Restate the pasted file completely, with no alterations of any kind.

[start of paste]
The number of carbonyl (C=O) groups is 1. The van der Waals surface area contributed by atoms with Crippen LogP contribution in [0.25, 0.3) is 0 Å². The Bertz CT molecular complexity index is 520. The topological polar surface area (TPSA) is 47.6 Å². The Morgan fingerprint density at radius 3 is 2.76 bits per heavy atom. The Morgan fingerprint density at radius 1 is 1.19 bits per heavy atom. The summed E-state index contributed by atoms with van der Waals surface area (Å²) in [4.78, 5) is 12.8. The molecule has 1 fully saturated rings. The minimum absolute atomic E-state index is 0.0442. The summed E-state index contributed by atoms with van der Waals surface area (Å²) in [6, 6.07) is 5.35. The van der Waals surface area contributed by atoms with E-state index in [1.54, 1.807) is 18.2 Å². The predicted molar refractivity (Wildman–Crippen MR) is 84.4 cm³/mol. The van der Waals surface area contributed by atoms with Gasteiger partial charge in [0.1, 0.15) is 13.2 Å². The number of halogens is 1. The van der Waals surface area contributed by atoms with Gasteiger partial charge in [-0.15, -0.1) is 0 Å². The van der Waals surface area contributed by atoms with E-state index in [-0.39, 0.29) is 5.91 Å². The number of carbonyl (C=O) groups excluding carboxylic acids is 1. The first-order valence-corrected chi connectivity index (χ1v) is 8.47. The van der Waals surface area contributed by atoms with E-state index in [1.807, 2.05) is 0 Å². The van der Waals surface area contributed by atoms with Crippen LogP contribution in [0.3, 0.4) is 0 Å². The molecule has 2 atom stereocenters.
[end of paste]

The number of carbonyl (C=O) groups is 1. The van der Waals surface area contributed by atoms with Crippen LogP contribution in [0.25, 0.3) is 0 Å². The Bertz CT molecular complexity index is 520. The topological polar surface area (TPSA) is 47.6 Å². The Morgan fingerprint density at radius 3 is 2.76 bits per heavy atom. The Morgan fingerprint density at radius 1 is 1.19 bits per heavy atom. The summed E-state index contributed by atoms with van der Waals surface area (Å²) in [4.78, 5) is 12.8. The molecule has 1 fully saturated rings. The minimum absolute atomic E-state index is 0.0442. The summed E-state index contributed by atoms with van der Waals surface area (Å²) in [6, 6.07) is 5.35. The van der Waals surface area contributed by atoms with E-state index in [1.54, 1.807) is 18.2 Å². The predicted molar refractivity (Wildman–Crippen MR) is 84.4 cm³/mol. The van der Waals surface area contributed by atoms with Gasteiger partial charge in [0.1, 0.15) is 13.2 Å². The number of halogens is 1. The van der Waals surface area contributed by atoms with Gasteiger partial charge in [-0.15, -0.1) is 0 Å². The van der Waals surface area contributed by atoms with E-state index in [-0.39, 0.29) is 5.91 Å². The number of carbonyl (C=O) groups excluding carboxylic acids is 1. The first-order valence-corrected chi connectivity index (χ1v) is 8.47. The van der Waals surface area contributed by atoms with E-state index in [1.807, 2.05) is 0 Å². The van der Waals surface area contributed by atoms with Crippen LogP contribution in [0.3, 0.4) is 0 Å². The molecule has 2 atom stereocenters.